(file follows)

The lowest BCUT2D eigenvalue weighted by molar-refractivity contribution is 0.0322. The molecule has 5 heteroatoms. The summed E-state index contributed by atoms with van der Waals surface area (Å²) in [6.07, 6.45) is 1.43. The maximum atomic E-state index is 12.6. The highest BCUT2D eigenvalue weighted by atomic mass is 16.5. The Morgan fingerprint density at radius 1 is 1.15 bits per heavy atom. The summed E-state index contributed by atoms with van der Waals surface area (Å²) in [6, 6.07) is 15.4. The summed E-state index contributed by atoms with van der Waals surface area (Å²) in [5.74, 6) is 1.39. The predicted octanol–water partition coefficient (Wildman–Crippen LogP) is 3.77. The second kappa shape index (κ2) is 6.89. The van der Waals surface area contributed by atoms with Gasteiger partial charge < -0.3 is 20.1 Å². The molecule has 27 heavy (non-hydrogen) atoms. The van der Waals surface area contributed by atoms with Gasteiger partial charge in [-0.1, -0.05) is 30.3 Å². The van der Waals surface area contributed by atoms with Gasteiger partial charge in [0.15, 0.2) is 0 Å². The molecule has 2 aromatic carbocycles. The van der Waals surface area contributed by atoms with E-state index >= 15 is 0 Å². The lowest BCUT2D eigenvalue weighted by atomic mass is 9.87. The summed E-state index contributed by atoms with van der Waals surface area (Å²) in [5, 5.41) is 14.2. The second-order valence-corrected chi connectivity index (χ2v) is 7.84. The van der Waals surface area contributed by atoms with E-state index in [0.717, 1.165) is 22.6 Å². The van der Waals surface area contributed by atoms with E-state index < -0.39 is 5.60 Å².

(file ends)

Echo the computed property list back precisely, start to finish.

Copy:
The lowest BCUT2D eigenvalue weighted by molar-refractivity contribution is 0.0322. The molecule has 5 heteroatoms. The summed E-state index contributed by atoms with van der Waals surface area (Å²) in [6.07, 6.45) is 1.43. The maximum atomic E-state index is 12.6. The highest BCUT2D eigenvalue weighted by atomic mass is 16.5. The Morgan fingerprint density at radius 1 is 1.15 bits per heavy atom. The summed E-state index contributed by atoms with van der Waals surface area (Å²) in [6, 6.07) is 15.4. The summed E-state index contributed by atoms with van der Waals surface area (Å²) in [5.74, 6) is 1.39. The predicted octanol–water partition coefficient (Wildman–Crippen LogP) is 3.77. The second kappa shape index (κ2) is 6.89. The van der Waals surface area contributed by atoms with Gasteiger partial charge < -0.3 is 20.1 Å². The molecule has 27 heavy (non-hydrogen) atoms. The van der Waals surface area contributed by atoms with Gasteiger partial charge in [-0.1, -0.05) is 30.3 Å². The van der Waals surface area contributed by atoms with Gasteiger partial charge in [0.15, 0.2) is 0 Å². The molecule has 2 aromatic carbocycles. The van der Waals surface area contributed by atoms with E-state index >= 15 is 0 Å². The lowest BCUT2D eigenvalue weighted by atomic mass is 9.87. The summed E-state index contributed by atoms with van der Waals surface area (Å²) in [5, 5.41) is 14.2. The second-order valence-corrected chi connectivity index (χ2v) is 7.84. The van der Waals surface area contributed by atoms with E-state index in [0.717, 1.165) is 22.6 Å². The van der Waals surface area contributed by atoms with E-state index < -0.39 is 5.60 Å².